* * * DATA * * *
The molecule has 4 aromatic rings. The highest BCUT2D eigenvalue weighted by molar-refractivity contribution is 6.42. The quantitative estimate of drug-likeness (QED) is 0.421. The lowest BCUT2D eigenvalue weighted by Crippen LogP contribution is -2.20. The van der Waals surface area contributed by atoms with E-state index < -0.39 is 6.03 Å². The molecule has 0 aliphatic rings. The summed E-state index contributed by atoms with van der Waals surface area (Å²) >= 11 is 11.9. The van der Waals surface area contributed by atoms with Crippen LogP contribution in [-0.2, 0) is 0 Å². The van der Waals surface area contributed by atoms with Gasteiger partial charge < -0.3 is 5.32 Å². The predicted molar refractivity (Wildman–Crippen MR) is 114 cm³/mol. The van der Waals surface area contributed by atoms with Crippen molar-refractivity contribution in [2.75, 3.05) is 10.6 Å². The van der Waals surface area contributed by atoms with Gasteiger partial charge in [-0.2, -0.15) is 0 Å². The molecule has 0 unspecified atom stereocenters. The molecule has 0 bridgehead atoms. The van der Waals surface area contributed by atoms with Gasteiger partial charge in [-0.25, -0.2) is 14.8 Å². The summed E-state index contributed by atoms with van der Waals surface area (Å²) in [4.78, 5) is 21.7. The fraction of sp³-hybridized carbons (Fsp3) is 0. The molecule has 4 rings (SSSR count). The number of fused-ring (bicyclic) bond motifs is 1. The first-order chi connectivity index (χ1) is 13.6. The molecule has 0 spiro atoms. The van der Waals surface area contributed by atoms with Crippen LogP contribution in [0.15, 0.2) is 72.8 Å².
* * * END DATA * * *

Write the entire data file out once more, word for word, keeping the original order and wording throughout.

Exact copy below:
The molecule has 4 aromatic rings. The highest BCUT2D eigenvalue weighted by molar-refractivity contribution is 6.42. The quantitative estimate of drug-likeness (QED) is 0.421. The lowest BCUT2D eigenvalue weighted by Crippen LogP contribution is -2.20. The van der Waals surface area contributed by atoms with E-state index < -0.39 is 6.03 Å². The molecule has 0 aliphatic rings. The summed E-state index contributed by atoms with van der Waals surface area (Å²) >= 11 is 11.9. The van der Waals surface area contributed by atoms with Crippen LogP contribution in [-0.2, 0) is 0 Å². The van der Waals surface area contributed by atoms with Gasteiger partial charge < -0.3 is 5.32 Å². The predicted molar refractivity (Wildman–Crippen MR) is 114 cm³/mol. The van der Waals surface area contributed by atoms with Crippen molar-refractivity contribution in [2.75, 3.05) is 10.6 Å². The van der Waals surface area contributed by atoms with Gasteiger partial charge in [-0.2, -0.15) is 0 Å². The molecule has 0 unspecified atom stereocenters. The molecule has 0 bridgehead atoms. The van der Waals surface area contributed by atoms with Gasteiger partial charge in [-0.25, -0.2) is 14.8 Å². The summed E-state index contributed by atoms with van der Waals surface area (Å²) in [4.78, 5) is 21.7. The fraction of sp³-hybridized carbons (Fsp3) is 0. The molecule has 4 rings (SSSR count). The number of fused-ring (bicyclic) bond motifs is 1. The first-order chi connectivity index (χ1) is 13.6. The molecule has 0 spiro atoms. The van der Waals surface area contributed by atoms with Crippen LogP contribution in [0.15, 0.2) is 72.8 Å².